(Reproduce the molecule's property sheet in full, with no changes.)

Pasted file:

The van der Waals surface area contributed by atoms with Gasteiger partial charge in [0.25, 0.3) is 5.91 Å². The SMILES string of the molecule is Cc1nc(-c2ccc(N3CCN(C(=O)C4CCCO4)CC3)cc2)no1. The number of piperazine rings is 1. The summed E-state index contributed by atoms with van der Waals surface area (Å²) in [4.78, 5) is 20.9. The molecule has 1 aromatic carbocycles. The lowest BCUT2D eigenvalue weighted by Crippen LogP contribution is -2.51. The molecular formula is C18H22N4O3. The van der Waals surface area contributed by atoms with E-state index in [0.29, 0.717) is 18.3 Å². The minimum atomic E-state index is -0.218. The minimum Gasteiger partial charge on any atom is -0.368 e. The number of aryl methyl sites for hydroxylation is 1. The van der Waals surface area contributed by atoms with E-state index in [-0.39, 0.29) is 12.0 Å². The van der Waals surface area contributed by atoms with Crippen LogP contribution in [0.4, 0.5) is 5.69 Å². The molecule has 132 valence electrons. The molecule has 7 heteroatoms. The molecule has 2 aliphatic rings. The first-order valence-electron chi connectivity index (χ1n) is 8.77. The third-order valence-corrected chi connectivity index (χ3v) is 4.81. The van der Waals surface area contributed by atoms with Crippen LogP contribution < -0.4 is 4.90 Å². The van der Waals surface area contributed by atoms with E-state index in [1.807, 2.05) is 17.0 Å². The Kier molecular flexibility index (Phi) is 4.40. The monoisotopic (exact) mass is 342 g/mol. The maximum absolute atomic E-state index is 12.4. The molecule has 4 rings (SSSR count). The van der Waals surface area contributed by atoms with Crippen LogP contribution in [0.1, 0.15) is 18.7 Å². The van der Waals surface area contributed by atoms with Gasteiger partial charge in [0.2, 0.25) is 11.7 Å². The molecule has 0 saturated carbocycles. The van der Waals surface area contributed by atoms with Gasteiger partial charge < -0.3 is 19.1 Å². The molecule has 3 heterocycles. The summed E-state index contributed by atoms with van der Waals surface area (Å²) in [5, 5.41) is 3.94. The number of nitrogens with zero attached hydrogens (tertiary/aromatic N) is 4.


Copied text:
The van der Waals surface area contributed by atoms with Gasteiger partial charge in [0.25, 0.3) is 5.91 Å². The SMILES string of the molecule is Cc1nc(-c2ccc(N3CCN(C(=O)C4CCCO4)CC3)cc2)no1. The number of piperazine rings is 1. The summed E-state index contributed by atoms with van der Waals surface area (Å²) in [4.78, 5) is 20.9. The molecule has 1 aromatic carbocycles. The lowest BCUT2D eigenvalue weighted by Crippen LogP contribution is -2.51. The molecular formula is C18H22N4O3. The van der Waals surface area contributed by atoms with E-state index in [0.29, 0.717) is 18.3 Å². The minimum atomic E-state index is -0.218. The minimum Gasteiger partial charge on any atom is -0.368 e. The number of aryl methyl sites for hydroxylation is 1. The van der Waals surface area contributed by atoms with E-state index in [-0.39, 0.29) is 12.0 Å². The van der Waals surface area contributed by atoms with Crippen LogP contribution in [0.4, 0.5) is 5.69 Å². The molecule has 132 valence electrons. The molecule has 7 heteroatoms. The molecule has 2 aliphatic rings. The first-order valence-electron chi connectivity index (χ1n) is 8.77. The third-order valence-corrected chi connectivity index (χ3v) is 4.81. The van der Waals surface area contributed by atoms with Crippen LogP contribution < -0.4 is 4.90 Å². The van der Waals surface area contributed by atoms with E-state index in [1.807, 2.05) is 17.0 Å². The Kier molecular flexibility index (Phi) is 4.40. The monoisotopic (exact) mass is 342 g/mol. The maximum absolute atomic E-state index is 12.4. The molecule has 4 rings (SSSR count). The van der Waals surface area contributed by atoms with Crippen LogP contribution in [0.1, 0.15) is 18.7 Å². The van der Waals surface area contributed by atoms with Gasteiger partial charge in [0.2, 0.25) is 11.7 Å². The molecule has 0 saturated carbocycles. The van der Waals surface area contributed by atoms with Gasteiger partial charge < -0.3 is 19.1 Å². The molecule has 3 heterocycles. The summed E-state index contributed by atoms with van der Waals surface area (Å²) in [5, 5.41) is 3.94. The number of nitrogens with zero attached hydrogens (tertiary/aromatic N) is 4.